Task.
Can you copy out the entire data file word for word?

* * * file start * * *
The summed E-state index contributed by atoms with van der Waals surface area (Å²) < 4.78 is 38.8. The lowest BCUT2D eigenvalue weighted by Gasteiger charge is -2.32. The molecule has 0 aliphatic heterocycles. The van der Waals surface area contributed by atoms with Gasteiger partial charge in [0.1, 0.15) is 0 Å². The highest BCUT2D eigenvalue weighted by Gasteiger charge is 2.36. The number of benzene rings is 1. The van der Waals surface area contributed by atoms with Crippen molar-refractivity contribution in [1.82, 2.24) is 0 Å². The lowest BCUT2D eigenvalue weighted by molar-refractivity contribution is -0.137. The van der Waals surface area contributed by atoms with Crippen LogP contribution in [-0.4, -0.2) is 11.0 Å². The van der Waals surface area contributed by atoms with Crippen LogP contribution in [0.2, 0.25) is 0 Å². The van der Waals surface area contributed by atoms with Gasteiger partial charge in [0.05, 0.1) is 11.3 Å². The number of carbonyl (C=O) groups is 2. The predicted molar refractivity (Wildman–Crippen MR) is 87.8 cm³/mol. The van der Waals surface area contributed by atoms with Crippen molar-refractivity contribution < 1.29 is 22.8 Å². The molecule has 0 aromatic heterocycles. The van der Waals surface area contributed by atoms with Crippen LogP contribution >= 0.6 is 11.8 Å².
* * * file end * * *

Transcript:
The summed E-state index contributed by atoms with van der Waals surface area (Å²) < 4.78 is 38.8. The lowest BCUT2D eigenvalue weighted by Gasteiger charge is -2.32. The molecule has 0 aliphatic heterocycles. The van der Waals surface area contributed by atoms with Gasteiger partial charge in [0.1, 0.15) is 0 Å². The highest BCUT2D eigenvalue weighted by Gasteiger charge is 2.36. The number of benzene rings is 1. The van der Waals surface area contributed by atoms with Crippen molar-refractivity contribution in [1.82, 2.24) is 0 Å². The lowest BCUT2D eigenvalue weighted by molar-refractivity contribution is -0.137. The van der Waals surface area contributed by atoms with Crippen LogP contribution in [-0.4, -0.2) is 11.0 Å². The van der Waals surface area contributed by atoms with Crippen LogP contribution in [0.2, 0.25) is 0 Å². The van der Waals surface area contributed by atoms with Gasteiger partial charge in [0.05, 0.1) is 11.3 Å². The number of carbonyl (C=O) groups is 2. The predicted molar refractivity (Wildman–Crippen MR) is 87.8 cm³/mol. The van der Waals surface area contributed by atoms with Crippen molar-refractivity contribution < 1.29 is 22.8 Å². The molecule has 0 aromatic heterocycles. The van der Waals surface area contributed by atoms with Crippen LogP contribution >= 0.6 is 11.8 Å².